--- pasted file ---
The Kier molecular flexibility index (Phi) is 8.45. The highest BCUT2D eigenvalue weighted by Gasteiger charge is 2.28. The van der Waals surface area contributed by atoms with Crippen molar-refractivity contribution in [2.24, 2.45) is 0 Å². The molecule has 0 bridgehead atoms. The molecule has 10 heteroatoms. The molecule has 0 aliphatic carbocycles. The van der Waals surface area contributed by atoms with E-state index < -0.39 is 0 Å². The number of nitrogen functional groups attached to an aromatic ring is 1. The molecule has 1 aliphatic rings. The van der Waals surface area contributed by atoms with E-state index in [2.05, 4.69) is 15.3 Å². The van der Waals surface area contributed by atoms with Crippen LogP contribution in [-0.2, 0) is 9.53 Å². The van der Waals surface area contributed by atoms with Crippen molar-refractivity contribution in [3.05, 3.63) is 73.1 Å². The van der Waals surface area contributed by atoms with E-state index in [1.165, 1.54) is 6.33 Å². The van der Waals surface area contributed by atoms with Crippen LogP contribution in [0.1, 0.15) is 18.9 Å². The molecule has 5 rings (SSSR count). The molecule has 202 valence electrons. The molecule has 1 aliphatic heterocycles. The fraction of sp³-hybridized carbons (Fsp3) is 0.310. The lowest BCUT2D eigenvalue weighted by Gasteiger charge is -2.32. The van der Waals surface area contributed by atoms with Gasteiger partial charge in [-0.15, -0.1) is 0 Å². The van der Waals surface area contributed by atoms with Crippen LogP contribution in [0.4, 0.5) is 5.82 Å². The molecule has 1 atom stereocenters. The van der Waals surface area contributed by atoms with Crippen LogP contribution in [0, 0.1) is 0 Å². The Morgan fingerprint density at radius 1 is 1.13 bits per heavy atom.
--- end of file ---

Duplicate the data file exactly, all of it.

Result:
The Kier molecular flexibility index (Phi) is 8.45. The highest BCUT2D eigenvalue weighted by Gasteiger charge is 2.28. The van der Waals surface area contributed by atoms with Crippen molar-refractivity contribution in [2.24, 2.45) is 0 Å². The molecule has 0 bridgehead atoms. The molecule has 10 heteroatoms. The molecule has 0 aliphatic carbocycles. The van der Waals surface area contributed by atoms with E-state index < -0.39 is 0 Å². The number of nitrogen functional groups attached to an aromatic ring is 1. The molecule has 1 aliphatic rings. The van der Waals surface area contributed by atoms with E-state index in [2.05, 4.69) is 15.3 Å². The van der Waals surface area contributed by atoms with Crippen LogP contribution in [-0.2, 0) is 9.53 Å². The van der Waals surface area contributed by atoms with Crippen molar-refractivity contribution in [3.05, 3.63) is 73.1 Å². The van der Waals surface area contributed by atoms with E-state index in [1.165, 1.54) is 6.33 Å². The van der Waals surface area contributed by atoms with Crippen LogP contribution in [0.1, 0.15) is 18.9 Å². The molecule has 5 rings (SSSR count). The molecule has 202 valence electrons. The molecule has 1 aliphatic heterocycles. The fraction of sp³-hybridized carbons (Fsp3) is 0.310. The lowest BCUT2D eigenvalue weighted by Gasteiger charge is -2.32. The van der Waals surface area contributed by atoms with Gasteiger partial charge in [-0.15, -0.1) is 0 Å². The van der Waals surface area contributed by atoms with Crippen LogP contribution in [0.4, 0.5) is 5.82 Å². The molecule has 1 atom stereocenters. The van der Waals surface area contributed by atoms with Crippen LogP contribution in [0, 0.1) is 0 Å². The Morgan fingerprint density at radius 1 is 1.13 bits per heavy atom.